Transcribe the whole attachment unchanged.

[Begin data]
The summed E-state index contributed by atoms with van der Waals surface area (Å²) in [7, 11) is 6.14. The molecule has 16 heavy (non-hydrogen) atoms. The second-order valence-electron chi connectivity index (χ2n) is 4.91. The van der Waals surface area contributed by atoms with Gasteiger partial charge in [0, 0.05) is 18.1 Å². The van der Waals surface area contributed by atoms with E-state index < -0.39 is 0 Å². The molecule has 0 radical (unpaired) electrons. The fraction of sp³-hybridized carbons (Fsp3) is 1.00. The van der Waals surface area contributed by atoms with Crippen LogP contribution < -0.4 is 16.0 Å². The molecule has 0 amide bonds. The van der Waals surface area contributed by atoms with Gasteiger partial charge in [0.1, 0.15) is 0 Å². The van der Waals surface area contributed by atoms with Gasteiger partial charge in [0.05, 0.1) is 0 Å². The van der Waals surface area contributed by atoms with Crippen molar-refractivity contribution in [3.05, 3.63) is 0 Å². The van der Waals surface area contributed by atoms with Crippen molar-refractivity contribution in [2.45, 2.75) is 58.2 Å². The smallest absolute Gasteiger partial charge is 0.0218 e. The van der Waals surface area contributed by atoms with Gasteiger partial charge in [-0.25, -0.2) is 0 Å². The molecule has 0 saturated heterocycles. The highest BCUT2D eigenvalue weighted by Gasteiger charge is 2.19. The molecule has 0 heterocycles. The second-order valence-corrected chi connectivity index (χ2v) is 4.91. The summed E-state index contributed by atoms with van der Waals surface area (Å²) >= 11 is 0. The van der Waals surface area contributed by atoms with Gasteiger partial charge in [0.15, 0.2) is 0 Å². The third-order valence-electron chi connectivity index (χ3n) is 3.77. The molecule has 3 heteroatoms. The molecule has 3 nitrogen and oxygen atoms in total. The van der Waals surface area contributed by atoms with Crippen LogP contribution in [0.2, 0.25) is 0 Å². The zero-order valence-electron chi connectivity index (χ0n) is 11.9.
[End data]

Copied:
The summed E-state index contributed by atoms with van der Waals surface area (Å²) in [7, 11) is 6.14. The molecule has 16 heavy (non-hydrogen) atoms. The second-order valence-electron chi connectivity index (χ2n) is 4.91. The van der Waals surface area contributed by atoms with Gasteiger partial charge in [0, 0.05) is 18.1 Å². The van der Waals surface area contributed by atoms with E-state index < -0.39 is 0 Å². The molecule has 0 radical (unpaired) electrons. The fraction of sp³-hybridized carbons (Fsp3) is 1.00. The van der Waals surface area contributed by atoms with Crippen LogP contribution < -0.4 is 16.0 Å². The molecule has 0 amide bonds. The van der Waals surface area contributed by atoms with Gasteiger partial charge in [0.1, 0.15) is 0 Å². The van der Waals surface area contributed by atoms with Gasteiger partial charge in [0.05, 0.1) is 0 Å². The van der Waals surface area contributed by atoms with Crippen molar-refractivity contribution in [3.05, 3.63) is 0 Å². The van der Waals surface area contributed by atoms with Crippen molar-refractivity contribution in [2.45, 2.75) is 58.2 Å². The smallest absolute Gasteiger partial charge is 0.0218 e. The van der Waals surface area contributed by atoms with Gasteiger partial charge in [-0.25, -0.2) is 0 Å². The molecule has 0 saturated heterocycles. The highest BCUT2D eigenvalue weighted by Gasteiger charge is 2.19. The molecule has 0 heterocycles. The second-order valence-corrected chi connectivity index (χ2v) is 4.91. The summed E-state index contributed by atoms with van der Waals surface area (Å²) >= 11 is 0. The van der Waals surface area contributed by atoms with Gasteiger partial charge in [0.15, 0.2) is 0 Å². The third-order valence-electron chi connectivity index (χ3n) is 3.77. The molecule has 3 heteroatoms. The molecule has 3 nitrogen and oxygen atoms in total. The van der Waals surface area contributed by atoms with Crippen LogP contribution in [0.2, 0.25) is 0 Å². The zero-order valence-electron chi connectivity index (χ0n) is 11.9.